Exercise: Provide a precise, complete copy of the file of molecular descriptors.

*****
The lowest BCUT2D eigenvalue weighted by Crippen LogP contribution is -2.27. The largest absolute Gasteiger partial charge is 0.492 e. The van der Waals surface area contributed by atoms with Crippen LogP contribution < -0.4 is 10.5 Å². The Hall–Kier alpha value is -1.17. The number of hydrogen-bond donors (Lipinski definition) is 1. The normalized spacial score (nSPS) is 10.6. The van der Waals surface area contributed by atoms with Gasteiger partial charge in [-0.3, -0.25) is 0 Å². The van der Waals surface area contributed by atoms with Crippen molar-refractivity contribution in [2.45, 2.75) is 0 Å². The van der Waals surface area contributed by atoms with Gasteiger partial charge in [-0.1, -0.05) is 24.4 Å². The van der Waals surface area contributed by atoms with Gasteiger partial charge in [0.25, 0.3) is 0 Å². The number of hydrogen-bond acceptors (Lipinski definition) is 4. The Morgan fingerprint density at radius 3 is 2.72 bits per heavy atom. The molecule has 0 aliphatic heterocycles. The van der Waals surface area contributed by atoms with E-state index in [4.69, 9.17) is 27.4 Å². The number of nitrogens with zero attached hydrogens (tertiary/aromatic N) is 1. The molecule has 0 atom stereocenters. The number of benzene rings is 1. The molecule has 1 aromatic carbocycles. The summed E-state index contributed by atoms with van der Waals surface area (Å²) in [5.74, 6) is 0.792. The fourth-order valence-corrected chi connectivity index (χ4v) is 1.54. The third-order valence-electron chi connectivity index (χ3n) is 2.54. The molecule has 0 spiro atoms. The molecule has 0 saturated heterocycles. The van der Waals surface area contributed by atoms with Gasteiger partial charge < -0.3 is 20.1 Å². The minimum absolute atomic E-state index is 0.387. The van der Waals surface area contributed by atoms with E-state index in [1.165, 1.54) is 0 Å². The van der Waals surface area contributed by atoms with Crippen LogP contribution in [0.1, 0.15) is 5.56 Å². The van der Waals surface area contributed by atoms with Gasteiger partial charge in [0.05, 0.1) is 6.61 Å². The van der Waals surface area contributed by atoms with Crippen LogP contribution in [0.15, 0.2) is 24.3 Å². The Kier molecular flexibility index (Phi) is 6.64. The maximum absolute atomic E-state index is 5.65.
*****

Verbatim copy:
The lowest BCUT2D eigenvalue weighted by Crippen LogP contribution is -2.27. The largest absolute Gasteiger partial charge is 0.492 e. The van der Waals surface area contributed by atoms with Crippen LogP contribution < -0.4 is 10.5 Å². The Hall–Kier alpha value is -1.17. The number of hydrogen-bond donors (Lipinski definition) is 1. The normalized spacial score (nSPS) is 10.6. The van der Waals surface area contributed by atoms with Gasteiger partial charge in [-0.3, -0.25) is 0 Å². The van der Waals surface area contributed by atoms with Crippen molar-refractivity contribution in [2.45, 2.75) is 0 Å². The van der Waals surface area contributed by atoms with Gasteiger partial charge in [-0.1, -0.05) is 24.4 Å². The van der Waals surface area contributed by atoms with Gasteiger partial charge in [0.25, 0.3) is 0 Å². The number of hydrogen-bond acceptors (Lipinski definition) is 4. The Morgan fingerprint density at radius 3 is 2.72 bits per heavy atom. The molecule has 0 aliphatic heterocycles. The van der Waals surface area contributed by atoms with E-state index in [4.69, 9.17) is 27.4 Å². The number of nitrogens with zero attached hydrogens (tertiary/aromatic N) is 1. The molecule has 0 atom stereocenters. The number of benzene rings is 1. The molecule has 1 aromatic carbocycles. The summed E-state index contributed by atoms with van der Waals surface area (Å²) in [5.74, 6) is 0.792. The fourth-order valence-corrected chi connectivity index (χ4v) is 1.54. The third-order valence-electron chi connectivity index (χ3n) is 2.54. The molecule has 0 spiro atoms. The molecule has 0 saturated heterocycles. The van der Waals surface area contributed by atoms with Gasteiger partial charge < -0.3 is 20.1 Å². The minimum absolute atomic E-state index is 0.387. The van der Waals surface area contributed by atoms with E-state index in [1.165, 1.54) is 0 Å². The van der Waals surface area contributed by atoms with Crippen LogP contribution in [0.1, 0.15) is 5.56 Å². The van der Waals surface area contributed by atoms with Gasteiger partial charge in [0.05, 0.1) is 6.61 Å². The van der Waals surface area contributed by atoms with Crippen LogP contribution in [0.15, 0.2) is 24.3 Å². The Kier molecular flexibility index (Phi) is 6.64. The maximum absolute atomic E-state index is 5.65.